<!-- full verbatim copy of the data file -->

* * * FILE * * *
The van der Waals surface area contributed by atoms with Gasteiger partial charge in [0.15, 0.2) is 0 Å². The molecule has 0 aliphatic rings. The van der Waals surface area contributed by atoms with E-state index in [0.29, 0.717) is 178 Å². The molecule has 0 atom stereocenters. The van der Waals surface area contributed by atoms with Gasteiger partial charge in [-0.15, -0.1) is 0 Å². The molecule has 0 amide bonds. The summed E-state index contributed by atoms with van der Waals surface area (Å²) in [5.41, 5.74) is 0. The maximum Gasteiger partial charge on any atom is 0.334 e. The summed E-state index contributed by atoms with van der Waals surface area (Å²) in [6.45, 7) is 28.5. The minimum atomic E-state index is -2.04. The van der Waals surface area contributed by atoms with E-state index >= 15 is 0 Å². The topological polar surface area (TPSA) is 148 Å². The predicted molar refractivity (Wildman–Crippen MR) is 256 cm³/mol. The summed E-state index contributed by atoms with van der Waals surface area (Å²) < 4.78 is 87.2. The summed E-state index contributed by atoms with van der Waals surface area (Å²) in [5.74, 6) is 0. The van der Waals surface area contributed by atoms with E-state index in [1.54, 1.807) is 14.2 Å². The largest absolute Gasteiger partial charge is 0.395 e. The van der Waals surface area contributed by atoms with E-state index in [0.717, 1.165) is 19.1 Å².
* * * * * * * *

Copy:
The van der Waals surface area contributed by atoms with Gasteiger partial charge in [0.15, 0.2) is 0 Å². The molecule has 0 aliphatic rings. The van der Waals surface area contributed by atoms with E-state index in [0.29, 0.717) is 178 Å². The molecule has 0 atom stereocenters. The van der Waals surface area contributed by atoms with Gasteiger partial charge in [-0.15, -0.1) is 0 Å². The molecule has 0 amide bonds. The summed E-state index contributed by atoms with van der Waals surface area (Å²) in [5.41, 5.74) is 0. The maximum Gasteiger partial charge on any atom is 0.334 e. The summed E-state index contributed by atoms with van der Waals surface area (Å²) in [6.45, 7) is 28.5. The minimum atomic E-state index is -2.04. The van der Waals surface area contributed by atoms with E-state index >= 15 is 0 Å². The topological polar surface area (TPSA) is 148 Å². The predicted molar refractivity (Wildman–Crippen MR) is 256 cm³/mol. The summed E-state index contributed by atoms with van der Waals surface area (Å²) < 4.78 is 87.2. The summed E-state index contributed by atoms with van der Waals surface area (Å²) in [5.74, 6) is 0. The van der Waals surface area contributed by atoms with E-state index in [1.54, 1.807) is 14.2 Å². The largest absolute Gasteiger partial charge is 0.395 e. The van der Waals surface area contributed by atoms with E-state index in [0.717, 1.165) is 19.1 Å².